New study shows that COVID-19 may have impacts on patients, causing new neurological disorders

The novel coronavirus (COVID-19; SARS-CoV-2) pandemic has affected millions worldwide. There are still many unknowns surrounding this virus yet one thing is for sure, in serious cases the virus causes devastating effect on the body – and not just on the lungs.

Neurology Online Journal has published a new study showing that the COVID-19 virus could potentially be responsible for patients developing new neurological disorders. The increase in new disorders has resulted in a higher risk of in-hospital mortality and decreased likelihood of being discharged sooner. This study closely monitored 606 adult COVID-19 patients diagnosed with brain or other nerve-related medical conditions at any point of their infection. The injuries incurred ranged from temporary confusion due to low body-oxygen levels, to stroke and seizures in the majority of serious cases. 

Researchers performed the study to determine the prevalence and associated mortality of well-defined neurologic diagnoses among COVID-19 patients. They followed hospitalized SARS-Cov-2 positive patients and recorded new neurologic disorders and hospital outcomes. The study also compared COVID-19 patients whose neurologic disorders occurred before, or at the time of admission, to patients who developed neurologic disorders later during hospitalization.

COVID19 Study Findings

– Of 4,491 COVID-19 patients hospitalized, 606 (13.5%) developed a new neurologic disorder in a median of 2 days from COVID-19 symptom onset.

– Out of the 606 patients studied, the most common neurological diagnoses were: toxic/metabolic encephalopathy (damage or disease that affects the brain) (6.8%), seizure (1.6%), stroke (1.9%), and hypoxic/ischemic injury (a restriction in blood supply to tissues, causing a shortage of oxygen that is needed for cellular metabolism) (1.4%). 

– Among patients with seizure, 34 of 74 (46%) had no prior history of seizure or epilepsy.

– 263 out of 606 (43%)  developed neurologic and traditional COVID-19 symptoms at approximately the same time.

– 326 (54%) developed neurological symptoms after traditional COVID-19 symptoms in a median of 12 days (IQR 5-22). 

– Patients who were diagnosed with neurologic disorders after admission were significantly older, and were more severely ill based on Sequential Organ Failure Assessment (SOFA) scores, intubation rates, and acute renal failure rates. 

– Neurologic disorders were detected in 13.5% of COVID-19 patients and were associated with increased risk of in-hospital mortality and decreased likelihood of discharge home.

Despite these findings, further research will be required to determine whether the associated neurological manifestations involve a direct viral infection of brain tissue by SARS-CoV-2.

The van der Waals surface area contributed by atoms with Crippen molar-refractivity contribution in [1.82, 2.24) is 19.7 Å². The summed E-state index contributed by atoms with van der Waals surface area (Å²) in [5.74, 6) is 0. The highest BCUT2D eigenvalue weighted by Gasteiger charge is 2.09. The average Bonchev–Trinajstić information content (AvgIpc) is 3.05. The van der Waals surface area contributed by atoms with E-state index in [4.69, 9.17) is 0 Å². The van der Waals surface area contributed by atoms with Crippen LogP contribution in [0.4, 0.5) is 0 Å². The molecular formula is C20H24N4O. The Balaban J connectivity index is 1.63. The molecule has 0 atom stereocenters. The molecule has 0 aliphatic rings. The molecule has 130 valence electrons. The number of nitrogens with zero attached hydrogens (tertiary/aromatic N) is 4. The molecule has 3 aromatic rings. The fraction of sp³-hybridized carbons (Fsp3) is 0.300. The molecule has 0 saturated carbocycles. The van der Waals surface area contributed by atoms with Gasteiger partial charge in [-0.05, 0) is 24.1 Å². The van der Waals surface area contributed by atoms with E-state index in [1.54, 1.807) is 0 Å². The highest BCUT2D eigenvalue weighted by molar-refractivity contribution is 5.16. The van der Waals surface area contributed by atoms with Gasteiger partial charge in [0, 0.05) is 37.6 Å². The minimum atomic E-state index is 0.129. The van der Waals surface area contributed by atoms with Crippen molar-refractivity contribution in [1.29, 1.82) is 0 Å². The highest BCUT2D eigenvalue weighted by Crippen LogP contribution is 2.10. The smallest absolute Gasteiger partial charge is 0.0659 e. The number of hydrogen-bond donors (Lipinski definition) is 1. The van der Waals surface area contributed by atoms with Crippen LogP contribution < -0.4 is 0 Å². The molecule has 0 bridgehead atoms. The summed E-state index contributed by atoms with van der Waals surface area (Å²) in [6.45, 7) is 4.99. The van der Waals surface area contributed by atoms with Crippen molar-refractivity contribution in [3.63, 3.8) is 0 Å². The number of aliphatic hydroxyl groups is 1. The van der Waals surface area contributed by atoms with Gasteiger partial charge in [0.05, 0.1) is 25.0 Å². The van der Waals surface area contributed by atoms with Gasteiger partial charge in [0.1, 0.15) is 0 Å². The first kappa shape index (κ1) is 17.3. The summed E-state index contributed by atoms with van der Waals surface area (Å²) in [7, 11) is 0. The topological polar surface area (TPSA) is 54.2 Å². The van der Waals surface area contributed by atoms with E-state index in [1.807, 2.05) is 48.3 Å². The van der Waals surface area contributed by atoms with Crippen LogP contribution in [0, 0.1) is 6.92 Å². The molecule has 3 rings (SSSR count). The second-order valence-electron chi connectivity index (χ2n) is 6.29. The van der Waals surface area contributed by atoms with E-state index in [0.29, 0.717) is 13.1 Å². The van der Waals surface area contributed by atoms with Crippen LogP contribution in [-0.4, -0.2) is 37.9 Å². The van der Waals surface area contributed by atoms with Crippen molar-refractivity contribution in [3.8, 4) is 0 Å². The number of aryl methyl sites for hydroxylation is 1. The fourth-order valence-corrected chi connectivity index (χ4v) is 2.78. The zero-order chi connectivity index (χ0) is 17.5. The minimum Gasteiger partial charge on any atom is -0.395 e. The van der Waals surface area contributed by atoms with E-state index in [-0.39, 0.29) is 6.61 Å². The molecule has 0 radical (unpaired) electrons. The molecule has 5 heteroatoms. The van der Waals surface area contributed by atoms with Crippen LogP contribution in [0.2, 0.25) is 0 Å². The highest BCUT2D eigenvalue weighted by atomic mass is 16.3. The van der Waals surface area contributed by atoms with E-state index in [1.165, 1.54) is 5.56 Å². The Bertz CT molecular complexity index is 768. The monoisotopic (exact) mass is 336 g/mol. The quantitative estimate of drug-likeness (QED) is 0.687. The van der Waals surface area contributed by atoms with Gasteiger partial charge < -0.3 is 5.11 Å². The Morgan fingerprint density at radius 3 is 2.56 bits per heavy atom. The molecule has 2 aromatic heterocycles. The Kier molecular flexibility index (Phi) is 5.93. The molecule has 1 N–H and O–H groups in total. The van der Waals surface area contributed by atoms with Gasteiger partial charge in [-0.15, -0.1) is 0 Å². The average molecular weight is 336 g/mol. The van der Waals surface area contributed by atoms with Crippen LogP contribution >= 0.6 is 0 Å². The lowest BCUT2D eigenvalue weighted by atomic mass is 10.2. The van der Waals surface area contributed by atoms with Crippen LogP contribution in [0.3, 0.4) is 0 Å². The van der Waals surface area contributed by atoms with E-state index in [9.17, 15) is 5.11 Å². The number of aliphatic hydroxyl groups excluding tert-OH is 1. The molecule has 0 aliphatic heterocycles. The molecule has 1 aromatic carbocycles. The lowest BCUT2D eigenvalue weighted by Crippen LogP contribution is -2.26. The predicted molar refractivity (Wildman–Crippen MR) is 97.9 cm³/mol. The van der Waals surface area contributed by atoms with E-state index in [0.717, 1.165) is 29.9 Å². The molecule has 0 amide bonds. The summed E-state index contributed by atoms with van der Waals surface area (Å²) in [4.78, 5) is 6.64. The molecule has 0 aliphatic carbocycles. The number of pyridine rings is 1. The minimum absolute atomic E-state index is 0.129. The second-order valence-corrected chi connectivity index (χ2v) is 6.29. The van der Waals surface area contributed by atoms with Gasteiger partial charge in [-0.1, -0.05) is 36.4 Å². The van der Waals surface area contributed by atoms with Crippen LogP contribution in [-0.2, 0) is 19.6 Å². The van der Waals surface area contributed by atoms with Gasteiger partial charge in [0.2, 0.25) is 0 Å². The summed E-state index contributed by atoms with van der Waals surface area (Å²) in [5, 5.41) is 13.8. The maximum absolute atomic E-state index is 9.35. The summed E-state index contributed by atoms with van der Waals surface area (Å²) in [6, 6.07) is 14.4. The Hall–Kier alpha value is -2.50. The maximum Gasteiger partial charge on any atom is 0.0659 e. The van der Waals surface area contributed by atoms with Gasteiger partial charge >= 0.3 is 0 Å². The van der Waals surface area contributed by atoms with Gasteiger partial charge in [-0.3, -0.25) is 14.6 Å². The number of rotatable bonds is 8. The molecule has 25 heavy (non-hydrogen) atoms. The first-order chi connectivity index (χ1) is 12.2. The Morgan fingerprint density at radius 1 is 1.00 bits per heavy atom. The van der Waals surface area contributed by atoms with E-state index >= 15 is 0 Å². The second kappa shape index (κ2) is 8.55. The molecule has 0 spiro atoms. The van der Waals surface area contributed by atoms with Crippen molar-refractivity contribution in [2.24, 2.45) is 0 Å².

“The results of our study showed no signs that the coronavirus directly attacks the nervous system,” says study lead investigator Jennifer Frontera, MD. “The neurological complications seen in COVID-19 are predominately the secondary effects of being severely ill and suffering from low oxygen levels in the body for prolonged periods,”

Jennifer Frontera, a professor in the Department of Neurology at NYU Langone Health.

COVID19 Impact on ICP Monitoring Devices

The Intracranial Pressure (ICP) of patients is monitored through ICP monitoring devices to reveal signs of encephalopathy, thus making this a market that may see an increase in sales due to the pandemic. ICP is monitored to ensure the maintenance of an ideal pressure level. Elevated ICP carries a high mortality rate, therefore, the rapid recognition of elevated ICP is vital to initiate therapies to lower the pressure. With COVID-19 patients now showing increased signs of toxic/metabolic encephalopathy, doctors must be monitoring their ICP levels to commence treatment as soon as possible.

COVID19 Impact on Thrombectomy Devices

In addition to the possible increase within ICP monitoring devices, there may also be an increase in sales within the thrombectomy devices market. Treating ischemic strokes with thrombectomy devices is a relatively quick procedure, but most Americans are not able to get to a hospital with stroke treatment capabilities in time. Neurological thrombectomy devices are only indicated for use up to eight hours after symptoms onset. 

In 2019, the Thrombus Management market saw over 59,000 procedures performed, which are expected to experience a double-digit growth in the next 6 years. This growth is attributed to the fact that thrombectomy devices are being more frequently adopted as the standard of care for acute ischemic stroke patients. Before the pandemic, the thrombus management market was expected to reach $1 billion by 2026.

Neurological Devices Market Forecast

Through this study, they determined that neurologic disorders were found in 13.5% of COVID-19 patients and were associated with increased risk of in-hospital mortality and decreased likelihood of discharge home. Many observed that neurologic disorders may be a consequence of severe systemic illness. These results indicate that COVID19 may lead to an increase in sales within the neurology market, specifically for ICP monitoring and thrombectomy devices.

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In 2019, the overall U.S. neurological device market was valued at $4.8 billion. Before the pandemic, the continually aging demographic, neurological procedural growth, and extensive technological advancements attributed to the growth of this market. However, the impact of COVID-19 could be the new driver within this market with the potential to increase procedural numbers and drive unit sales within the particular device markets. 

Via: Neurology.org